Biden May Approve Logging an Old-Growth Forest, Heightening Climate Risks

The Biden administration is a single regulatory leap away from green-lighting the logging of hundreds of acres of old-growth forest in Montana. If approved, the U.S. Forest Service’s “Black Ram Project” would authorize commercial harvesting on 3,904 acres in the Kootenai National Forest, including the clear-cutting of at least 579 acres of trees that are hundreds of years old.

IBLC hosts call-to-action days demanding change

INDIANAPOLIS—After some of its members became the targets of booing, jeering and altercations in the House session on Feb. 18, the Indiana Black Legislative Caucus is hosting call-to-action days at the Statehouse. 

The IBLC hopes those who were involved with the heckling and ignoring of Black legislators as they spoke from the House floor will be reprimanded and that there will be mandatory implicit bias training for all legislators. 

First on Axios: Baltimore's powerful new tool to fight illegal guns

Baltimore is piloting a software program developed by Everytown for Gun Safety that will enable it for the first time to identify patterns of gun trafficking and illegal sales.

Why it matters: If successful, this crime-fighting software — which draws data from multiple systems and connects the dots — could be used to crack down in many cities where gun violence is a big problem.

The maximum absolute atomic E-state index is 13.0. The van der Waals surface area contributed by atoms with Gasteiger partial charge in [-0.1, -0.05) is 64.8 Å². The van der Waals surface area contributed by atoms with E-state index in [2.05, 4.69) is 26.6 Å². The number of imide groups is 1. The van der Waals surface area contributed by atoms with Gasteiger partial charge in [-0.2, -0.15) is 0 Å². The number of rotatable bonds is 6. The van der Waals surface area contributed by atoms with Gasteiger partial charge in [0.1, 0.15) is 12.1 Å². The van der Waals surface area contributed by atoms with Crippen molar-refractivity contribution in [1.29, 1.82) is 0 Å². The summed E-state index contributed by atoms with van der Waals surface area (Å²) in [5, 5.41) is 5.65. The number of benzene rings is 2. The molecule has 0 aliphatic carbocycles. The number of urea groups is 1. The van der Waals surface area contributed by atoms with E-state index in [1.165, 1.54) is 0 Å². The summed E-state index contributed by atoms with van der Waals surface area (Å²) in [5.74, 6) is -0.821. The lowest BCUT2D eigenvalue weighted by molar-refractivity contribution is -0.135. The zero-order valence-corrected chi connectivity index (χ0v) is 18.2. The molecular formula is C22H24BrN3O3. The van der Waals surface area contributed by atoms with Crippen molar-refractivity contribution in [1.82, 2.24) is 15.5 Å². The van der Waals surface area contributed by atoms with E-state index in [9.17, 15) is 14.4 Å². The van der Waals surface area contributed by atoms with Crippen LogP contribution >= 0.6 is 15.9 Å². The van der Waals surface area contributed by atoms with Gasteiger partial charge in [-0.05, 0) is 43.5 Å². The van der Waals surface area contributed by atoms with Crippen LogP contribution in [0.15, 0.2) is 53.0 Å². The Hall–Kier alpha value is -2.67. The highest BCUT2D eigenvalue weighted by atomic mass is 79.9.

Feb. 24, 1969: Tinker v. Des Moines Case Wins Free Speech Rights for Students

On Dec. 16, 1965, a group of students —  including organizer Bruce Clark (17 years old), Christopher Eckhardt (16 years old), John F. Tinker (15 years old), Mary Beth Tinker (13 years old), Hope Tinker (11 years old), Paul Tinker (8 years old) — wore black armbands to school to protest the war in Vietnam. The school board got wind of the protest and passed a preemptive ban. When the students arrived at school on December 16, they were asked to remove the armband. When the students refused, they were sent home.

City And State

In the wake of John Kerry’s 2004 electoral defeat,  the editors of The Stranger, an alternative newspaper published in Seattle, published a wonderful rant. The editors looked at the red and blue election map, and pointed to the (visually obvious) fact that even in the reddest states, cities were bright blue. America’s urban areas comprised what they called an “urban archipelago” that reflected political values and attitudes vastly different from those of rural America.

Pensacola State College faculty demand protection

On Feb. 16, over 30 drivers circled the Pensacola State College-Warrington Campus buildings for half an hour, laying on their horns. Signs saying “High Risk” and “Betrayal” were taped to their vehicles. This action was led by the Pensacola State College Faculty Association, a chapter of the United Faculty of Florida (UFF). The faculty were protesting the inhumane conditions they have been subjected to by the PSC administration, who have done virtually nothing to protect them from COVID-19 exposure — after unilaterally forcing them to teach classes in person.

New Report Calls on the Biden Administration to Put an End to Close-to-Slavery Conditions of the H-2A Guest Worker Program

Oakland, CA—As the Biden administration begins dismantling Trump's anti-immigrant legacy and contemplates reforms to US immigration policy, it will have to take the crucial decision of whether to continue or terminate the H-2A “guest worker” program.